The milling is finally finished!
While I admit it was probably more planing than may have been necessary, it was definitely a learning experience. My lack of a scrub plane did make things a lot more laborious, but as per a comment from Smitty_Cabinetshop on LumberJoocks, my technique and stance probably did not help. I do admit he was right, but not entirely my fault. I blame my “bench” which is nothing more than an unfinished miter saw stand. More of a long cabinet on some casters, parallel clamps for a vise and scrap wood for a planing stop, but it works for now. I tweaked the way I was working around it so I could get a better stance. I finished the milling, and although still exhausting, wasn’t that bad.
The next set was working on the cutting the notch for the “legs”.
Due to the aggressiveness of my Home Depot panel saw with it’s “3 cutting faces”, I started the cut with a backsaw and then take over with my panel saw. Whenever I place my thumb to start the cut with the panel saw, since it cuts on both the pull and push, I’ve almost chopped off bits of my thumb and nail a few times.
After I cut out the notch from each of the legs, I grabbed my chisel so I could add a chamfer to the edges. Not exactly paying attention to what I was doing, I didn’t realize that the cover to the chisel few off when I grabbed it. As I went to pull it off, still not looking at the chisel, I just happened to slice my finger.
Nothing major, just added some decorative elements in the form of blood to the saw bench. Finished adding the chamfer with no problem after that.
Next, I was gonna attack cutting an angle on each of the sides. Marked my line 3″ over and 3″ up, put it in my clamp and was gonna cut it the same way as the notch in the legs. I began to put the saw kerf notch in the board with my backsaw. Well, as I mentioned in pt 1, my backsaws are not sharp. My saw just happened to jump, and well….
I should have just cut board on it’s face with the backsaw… Don’t ask me why I didn’t. The saw is dull, but it would’ve worked.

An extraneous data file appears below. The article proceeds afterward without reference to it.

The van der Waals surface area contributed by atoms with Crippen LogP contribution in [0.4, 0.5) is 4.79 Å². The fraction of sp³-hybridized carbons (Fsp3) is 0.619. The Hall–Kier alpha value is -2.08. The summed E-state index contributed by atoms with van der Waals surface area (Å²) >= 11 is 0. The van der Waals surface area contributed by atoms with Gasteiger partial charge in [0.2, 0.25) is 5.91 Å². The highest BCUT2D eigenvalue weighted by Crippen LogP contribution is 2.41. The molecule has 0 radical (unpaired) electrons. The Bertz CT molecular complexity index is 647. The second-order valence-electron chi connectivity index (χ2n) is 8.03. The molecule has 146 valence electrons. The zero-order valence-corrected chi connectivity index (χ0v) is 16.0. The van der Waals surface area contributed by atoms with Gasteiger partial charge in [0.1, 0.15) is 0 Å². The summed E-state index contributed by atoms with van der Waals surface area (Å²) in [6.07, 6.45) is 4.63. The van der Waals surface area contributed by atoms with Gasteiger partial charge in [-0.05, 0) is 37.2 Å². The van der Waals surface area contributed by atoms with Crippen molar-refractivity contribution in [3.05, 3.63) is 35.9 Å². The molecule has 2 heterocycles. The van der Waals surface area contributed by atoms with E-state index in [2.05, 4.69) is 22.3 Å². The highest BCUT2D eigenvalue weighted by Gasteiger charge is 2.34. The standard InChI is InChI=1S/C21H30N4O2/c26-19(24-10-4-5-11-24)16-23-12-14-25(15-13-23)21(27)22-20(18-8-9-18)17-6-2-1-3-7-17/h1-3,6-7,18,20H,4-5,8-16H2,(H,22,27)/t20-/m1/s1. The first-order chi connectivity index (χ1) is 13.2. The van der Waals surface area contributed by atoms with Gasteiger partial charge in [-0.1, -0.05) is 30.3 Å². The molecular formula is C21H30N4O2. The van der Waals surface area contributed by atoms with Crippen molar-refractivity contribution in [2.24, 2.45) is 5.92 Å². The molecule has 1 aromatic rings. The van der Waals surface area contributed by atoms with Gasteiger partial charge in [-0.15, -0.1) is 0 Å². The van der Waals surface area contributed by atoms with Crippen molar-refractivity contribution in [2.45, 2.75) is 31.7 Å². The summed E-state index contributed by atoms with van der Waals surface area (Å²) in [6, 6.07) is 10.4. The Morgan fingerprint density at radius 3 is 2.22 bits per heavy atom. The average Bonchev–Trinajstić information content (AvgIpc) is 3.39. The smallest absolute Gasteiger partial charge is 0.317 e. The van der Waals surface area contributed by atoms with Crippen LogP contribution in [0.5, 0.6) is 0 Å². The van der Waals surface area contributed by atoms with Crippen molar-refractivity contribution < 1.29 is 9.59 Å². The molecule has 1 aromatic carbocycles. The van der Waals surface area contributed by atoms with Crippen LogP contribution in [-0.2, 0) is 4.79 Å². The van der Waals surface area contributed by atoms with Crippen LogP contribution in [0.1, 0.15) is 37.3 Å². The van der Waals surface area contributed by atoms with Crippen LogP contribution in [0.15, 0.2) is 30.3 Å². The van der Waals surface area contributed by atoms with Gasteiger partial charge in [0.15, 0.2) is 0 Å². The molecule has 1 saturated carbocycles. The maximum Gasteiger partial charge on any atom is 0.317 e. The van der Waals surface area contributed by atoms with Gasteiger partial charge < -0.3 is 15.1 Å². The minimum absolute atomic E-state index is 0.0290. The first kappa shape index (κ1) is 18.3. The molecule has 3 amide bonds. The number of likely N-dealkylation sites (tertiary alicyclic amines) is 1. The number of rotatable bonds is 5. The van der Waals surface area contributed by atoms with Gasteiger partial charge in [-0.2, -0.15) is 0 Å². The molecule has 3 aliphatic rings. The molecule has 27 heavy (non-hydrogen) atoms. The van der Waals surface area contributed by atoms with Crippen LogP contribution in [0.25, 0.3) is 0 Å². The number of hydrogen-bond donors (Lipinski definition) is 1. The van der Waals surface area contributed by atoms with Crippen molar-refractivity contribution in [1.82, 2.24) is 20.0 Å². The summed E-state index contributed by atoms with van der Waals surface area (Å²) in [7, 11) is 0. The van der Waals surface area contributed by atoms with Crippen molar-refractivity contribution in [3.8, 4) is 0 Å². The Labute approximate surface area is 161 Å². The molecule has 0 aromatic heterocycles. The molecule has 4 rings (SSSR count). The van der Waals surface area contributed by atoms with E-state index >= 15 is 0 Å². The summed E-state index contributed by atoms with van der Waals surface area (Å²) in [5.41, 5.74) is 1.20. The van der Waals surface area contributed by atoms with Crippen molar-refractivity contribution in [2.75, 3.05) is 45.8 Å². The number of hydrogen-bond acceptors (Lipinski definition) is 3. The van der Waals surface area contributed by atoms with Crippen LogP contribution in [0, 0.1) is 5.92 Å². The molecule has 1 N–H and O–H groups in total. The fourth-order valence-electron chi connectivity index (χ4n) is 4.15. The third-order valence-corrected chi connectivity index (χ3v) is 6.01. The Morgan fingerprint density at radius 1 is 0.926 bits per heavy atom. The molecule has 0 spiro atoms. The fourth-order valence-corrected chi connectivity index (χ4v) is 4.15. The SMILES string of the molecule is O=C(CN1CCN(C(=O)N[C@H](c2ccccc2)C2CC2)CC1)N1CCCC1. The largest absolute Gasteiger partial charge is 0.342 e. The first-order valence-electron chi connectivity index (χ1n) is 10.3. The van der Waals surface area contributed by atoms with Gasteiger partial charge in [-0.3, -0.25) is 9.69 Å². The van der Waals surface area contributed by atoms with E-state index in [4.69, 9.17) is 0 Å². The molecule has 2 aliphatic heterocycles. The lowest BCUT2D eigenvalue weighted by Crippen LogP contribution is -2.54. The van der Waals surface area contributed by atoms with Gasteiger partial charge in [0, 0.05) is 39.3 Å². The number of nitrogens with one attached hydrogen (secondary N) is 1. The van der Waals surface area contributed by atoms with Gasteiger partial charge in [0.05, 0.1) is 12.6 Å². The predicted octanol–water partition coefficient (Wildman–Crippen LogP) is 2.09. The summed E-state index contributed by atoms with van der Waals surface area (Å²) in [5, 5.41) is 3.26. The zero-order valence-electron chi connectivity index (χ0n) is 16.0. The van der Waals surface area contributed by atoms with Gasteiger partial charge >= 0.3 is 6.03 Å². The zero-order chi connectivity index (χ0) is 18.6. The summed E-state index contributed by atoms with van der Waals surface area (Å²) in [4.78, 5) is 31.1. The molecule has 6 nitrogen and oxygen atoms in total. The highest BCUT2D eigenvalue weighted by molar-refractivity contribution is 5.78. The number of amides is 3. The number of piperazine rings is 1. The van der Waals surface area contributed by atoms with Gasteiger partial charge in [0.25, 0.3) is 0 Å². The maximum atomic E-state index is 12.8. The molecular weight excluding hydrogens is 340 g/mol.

Anyhow, I marked where the sides meet up with legs and cut those notches. I don’t think clamped my first cut too well because this is what I got.
With a little more work than it should’ve taken due to my crappy sawing, it cleaned up just fine. The rest were cut and came together quite well if I don’t say so myself.
All that’s left is securing it all together. I’m thinking padauk dowels…
4 thoughts on “Saw Bench Pt 2 – More Blood Than Sweat and Tears”
Looking forward to following the blog. I am registered at HTS as well, just have not had much time to actually work on projects.
I know how you feel Shawn. Luckily I’ve had some time off to get started on some projects. Things I’m sure will change when I go back to work.
I can see that the example I have set is wearing off. Just because I continually spill drops of blood on my own projects doesn’t mean you have to do it too. If it makes you feel any better, I find these little nicks and cuts are part of the initiation period with hand tools. Eventually they callous over and toughen up. Secondly really sharp tools leave cuts that heal very fast. If you think of it, share a pic or two of this 3 cutting face saw from the Depot. It is amazing how modern manufacturers try to reinvent a perfect form only to screw it up. That must be exhausting to cut on both push and pull stroke!
I may have exaggerated on saying it cuts on the push and pull, but take a look at the picture and you may see why I say it does.
To me, and of course I’m no saw expert, it looks like it has the tooth geometry of a Japanese saw. Here’s a side by side of this saw with my D8.
Maybe it’s more of a mental thing to say it feels like it cuts on the pull but it definitely still sucks. Can’t wait to sharpen the D8.